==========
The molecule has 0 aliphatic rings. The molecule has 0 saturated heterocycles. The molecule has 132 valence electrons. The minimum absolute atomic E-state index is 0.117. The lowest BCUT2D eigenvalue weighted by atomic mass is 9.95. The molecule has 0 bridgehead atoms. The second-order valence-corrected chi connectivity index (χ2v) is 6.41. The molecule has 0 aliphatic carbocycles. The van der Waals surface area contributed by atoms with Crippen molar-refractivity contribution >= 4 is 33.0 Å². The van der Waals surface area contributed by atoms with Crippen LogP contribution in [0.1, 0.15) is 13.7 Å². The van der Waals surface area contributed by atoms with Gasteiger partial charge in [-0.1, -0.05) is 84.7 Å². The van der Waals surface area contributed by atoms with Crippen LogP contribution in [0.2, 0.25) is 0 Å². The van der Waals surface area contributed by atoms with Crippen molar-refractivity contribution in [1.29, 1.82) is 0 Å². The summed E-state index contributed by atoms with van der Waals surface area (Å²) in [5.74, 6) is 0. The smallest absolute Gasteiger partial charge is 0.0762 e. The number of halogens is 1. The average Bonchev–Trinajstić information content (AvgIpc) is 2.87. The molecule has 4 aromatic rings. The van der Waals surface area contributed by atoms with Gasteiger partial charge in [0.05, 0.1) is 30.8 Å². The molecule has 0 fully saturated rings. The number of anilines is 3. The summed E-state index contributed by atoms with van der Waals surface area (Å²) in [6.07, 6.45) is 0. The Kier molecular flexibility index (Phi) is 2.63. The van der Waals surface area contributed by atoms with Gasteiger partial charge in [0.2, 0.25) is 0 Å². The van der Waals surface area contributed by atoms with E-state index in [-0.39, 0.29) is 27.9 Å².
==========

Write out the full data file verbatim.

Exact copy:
The molecule has 0 aliphatic rings. The molecule has 0 saturated heterocycles. The molecule has 132 valence electrons. The minimum absolute atomic E-state index is 0.117. The lowest BCUT2D eigenvalue weighted by atomic mass is 9.95. The molecule has 0 bridgehead atoms. The second-order valence-corrected chi connectivity index (χ2v) is 6.41. The molecule has 0 aliphatic carbocycles. The van der Waals surface area contributed by atoms with Crippen molar-refractivity contribution >= 4 is 33.0 Å². The van der Waals surface area contributed by atoms with Crippen LogP contribution in [0.1, 0.15) is 13.7 Å². The van der Waals surface area contributed by atoms with Gasteiger partial charge in [-0.1, -0.05) is 84.7 Å². The van der Waals surface area contributed by atoms with Crippen LogP contribution in [0.2, 0.25) is 0 Å². The van der Waals surface area contributed by atoms with Crippen molar-refractivity contribution in [1.29, 1.82) is 0 Å². The summed E-state index contributed by atoms with van der Waals surface area (Å²) in [5.74, 6) is 0. The smallest absolute Gasteiger partial charge is 0.0762 e. The number of halogens is 1. The average Bonchev–Trinajstić information content (AvgIpc) is 2.87. The molecule has 4 aromatic rings. The van der Waals surface area contributed by atoms with Gasteiger partial charge in [0.05, 0.1) is 30.8 Å². The molecule has 0 fully saturated rings. The number of anilines is 3. The summed E-state index contributed by atoms with van der Waals surface area (Å²) in [6.07, 6.45) is 0. The Kier molecular flexibility index (Phi) is 2.63. The van der Waals surface area contributed by atoms with Gasteiger partial charge in [0.2, 0.25) is 0 Å². The van der Waals surface area contributed by atoms with E-state index in [-0.39, 0.29) is 27.9 Å².